After the U.S. Supreme Court's overturning of race-conscious college admissions policies, Minnesota higher education institutions say they are just beginning to consider how they may ensure student diversity.
Office of Higher Education (OHE) commissioner Dennis Olson said the ruling was “disappointing,” but a decision many universities across the state were anticipating.
“It's important for prospective students and families and communities to understand that this was for some, one of the many criteria that were examined for admissions decisions,” Olson said. “There's a lot of opportunity out there, and Minnesota is certainly not walking away from their commitment whatsoever.”
According to data collected by the OHE, from 2010 to 2021, enrollment of students of color at Minnesota post-secondary institutions increased from 19 percent to 30 percent. However, white students are still 34 percent more likely to attend than students of color statewide.
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Olson said Minnesota has some of the widest attainment gaps in the country. But he believes the OHE's efforts to build equity in the state's financial aid systems will continue to expand diversity in the state despite changes in admissions processes themselves.
Olson also touted the recent passing of the American Indian Scholars Program, which will provide a tuition waiver for Indigenous students attending public colleges and universities, and the North Star Promise Scholarship Program, which will offer students from families making under $80,000 per year the opportunity for free tuition.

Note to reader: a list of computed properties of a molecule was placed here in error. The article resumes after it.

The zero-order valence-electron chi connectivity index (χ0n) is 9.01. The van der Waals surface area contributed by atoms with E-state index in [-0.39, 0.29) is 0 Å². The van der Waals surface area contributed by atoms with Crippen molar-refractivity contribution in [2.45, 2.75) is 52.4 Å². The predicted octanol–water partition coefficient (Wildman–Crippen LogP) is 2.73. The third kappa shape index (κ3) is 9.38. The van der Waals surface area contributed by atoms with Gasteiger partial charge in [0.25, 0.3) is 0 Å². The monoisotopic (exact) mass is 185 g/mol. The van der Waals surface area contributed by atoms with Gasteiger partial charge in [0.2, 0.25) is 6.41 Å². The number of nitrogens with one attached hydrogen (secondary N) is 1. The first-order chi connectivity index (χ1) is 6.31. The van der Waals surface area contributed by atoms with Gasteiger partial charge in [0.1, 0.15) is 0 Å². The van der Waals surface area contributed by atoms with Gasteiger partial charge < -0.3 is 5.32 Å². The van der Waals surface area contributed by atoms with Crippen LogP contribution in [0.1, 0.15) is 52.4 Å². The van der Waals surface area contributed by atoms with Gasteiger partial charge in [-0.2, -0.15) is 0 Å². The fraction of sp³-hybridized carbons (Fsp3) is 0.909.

The Supreme Court ruling prohibits schools from considering race as a factor in deciding who is admitted. However, it does not prevent them from considering applicants who discuss how race affects their lives, “so long as that discussion is concretely tied to a quality of character or unique ability that the particular applicant can contribute to the university.”
University of Minnesota law professor Jill Hasday predicts universities will accommodate for the change by replacing boxes applicants check indicating their race with essay questions that lean into that discussion.
Macalester College, a selective private college in St. Paul, plans to do just that.
“It looks to me as though we can consider, for example, what challenges they've overcome and what skills they've built and what lessons they've learned in their life,” president Suzanne Rivera said. “For some students, what's going to be really important to them is overcoming some sort of challenge academically or on a team that they played on, but for other students it's going to be ‘here’s how my identity as the child of immigrants affected my life,’ or ‘here’s how my identity as a member of a racial or ethnic minority group affected my life.’”
Rivera said she sees any measures hampering efforts to increase diversity in higher education as counterproductive. However, she does not believe the ruling will drastically impact Macalester's admissions process because they engage in a holistic review of applicants.
She added working to assemble a diverse student body remains a “top priority.”
According to Hasday, legal battles will likely commence following Thursday’s decision to determine how far schools can go in considering the discussion of race affecting an applicant’s life.
“The central question is what counts as a race-neutral criteria, which might not be as obvious as you'd think,” Hasday said. “For instance, suppose a school adopts a certain admissions criteria because it thinks that that criteria that's neutral on its face will actually promote racial diversity. Should that be understood as racial neutral or as race based? That's just something that's going to be fought out.”
Because of this, Hasday stressed that the outcome is not fixed.
“Although this opinion is written as if it's the last word on affirmative action and its death now, that may not be the case,” she said.